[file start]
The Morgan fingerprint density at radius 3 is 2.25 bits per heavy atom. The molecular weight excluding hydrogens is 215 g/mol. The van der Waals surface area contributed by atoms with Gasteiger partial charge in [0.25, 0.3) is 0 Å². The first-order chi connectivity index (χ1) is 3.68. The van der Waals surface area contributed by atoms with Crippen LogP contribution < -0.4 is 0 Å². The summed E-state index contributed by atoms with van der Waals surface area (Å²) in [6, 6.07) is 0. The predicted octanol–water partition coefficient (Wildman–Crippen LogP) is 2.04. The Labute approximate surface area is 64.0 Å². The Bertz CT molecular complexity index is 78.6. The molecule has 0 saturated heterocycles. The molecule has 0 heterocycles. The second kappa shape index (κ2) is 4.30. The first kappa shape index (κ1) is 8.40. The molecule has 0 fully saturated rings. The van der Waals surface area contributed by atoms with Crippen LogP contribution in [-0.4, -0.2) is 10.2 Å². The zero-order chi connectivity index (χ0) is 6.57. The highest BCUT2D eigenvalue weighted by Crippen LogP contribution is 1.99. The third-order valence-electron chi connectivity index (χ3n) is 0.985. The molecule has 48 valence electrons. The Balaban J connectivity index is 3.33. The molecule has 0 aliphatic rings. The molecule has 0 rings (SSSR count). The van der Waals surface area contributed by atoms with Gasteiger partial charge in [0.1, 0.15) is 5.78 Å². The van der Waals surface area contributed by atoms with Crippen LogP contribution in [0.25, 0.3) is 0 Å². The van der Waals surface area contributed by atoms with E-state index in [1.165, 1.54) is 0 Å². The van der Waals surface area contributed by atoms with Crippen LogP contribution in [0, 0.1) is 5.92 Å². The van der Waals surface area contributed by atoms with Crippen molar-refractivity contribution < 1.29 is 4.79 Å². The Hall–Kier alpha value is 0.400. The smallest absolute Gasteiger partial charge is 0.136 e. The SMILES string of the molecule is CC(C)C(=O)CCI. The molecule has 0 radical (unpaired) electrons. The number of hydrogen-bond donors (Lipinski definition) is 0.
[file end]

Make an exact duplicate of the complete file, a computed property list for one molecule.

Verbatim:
The Morgan fingerprint density at radius 3 is 2.25 bits per heavy atom. The molecular weight excluding hydrogens is 215 g/mol. The van der Waals surface area contributed by atoms with Gasteiger partial charge in [0.25, 0.3) is 0 Å². The first-order chi connectivity index (χ1) is 3.68. The van der Waals surface area contributed by atoms with Crippen LogP contribution < -0.4 is 0 Å². The summed E-state index contributed by atoms with van der Waals surface area (Å²) in [6, 6.07) is 0. The predicted octanol–water partition coefficient (Wildman–Crippen LogP) is 2.04. The Labute approximate surface area is 64.0 Å². The Bertz CT molecular complexity index is 78.6. The molecule has 0 saturated heterocycles. The molecule has 0 heterocycles. The second kappa shape index (κ2) is 4.30. The first kappa shape index (κ1) is 8.40. The molecule has 0 fully saturated rings. The van der Waals surface area contributed by atoms with Crippen LogP contribution in [-0.4, -0.2) is 10.2 Å². The zero-order chi connectivity index (χ0) is 6.57. The highest BCUT2D eigenvalue weighted by Crippen LogP contribution is 1.99. The third-order valence-electron chi connectivity index (χ3n) is 0.985. The molecule has 48 valence electrons. The Balaban J connectivity index is 3.33. The molecule has 0 aliphatic rings. The molecule has 0 rings (SSSR count). The van der Waals surface area contributed by atoms with Gasteiger partial charge in [0.1, 0.15) is 5.78 Å². The van der Waals surface area contributed by atoms with Crippen LogP contribution in [0.25, 0.3) is 0 Å². The van der Waals surface area contributed by atoms with E-state index in [1.165, 1.54) is 0 Å². The van der Waals surface area contributed by atoms with Crippen LogP contribution in [0, 0.1) is 5.92 Å². The van der Waals surface area contributed by atoms with Crippen molar-refractivity contribution < 1.29 is 4.79 Å². The Hall–Kier alpha value is 0.400. The smallest absolute Gasteiger partial charge is 0.136 e. The SMILES string of the molecule is CC(C)C(=O)CCI. The molecule has 0 radical (unpaired) electrons. The number of hydrogen-bond donors (Lipinski definition) is 0.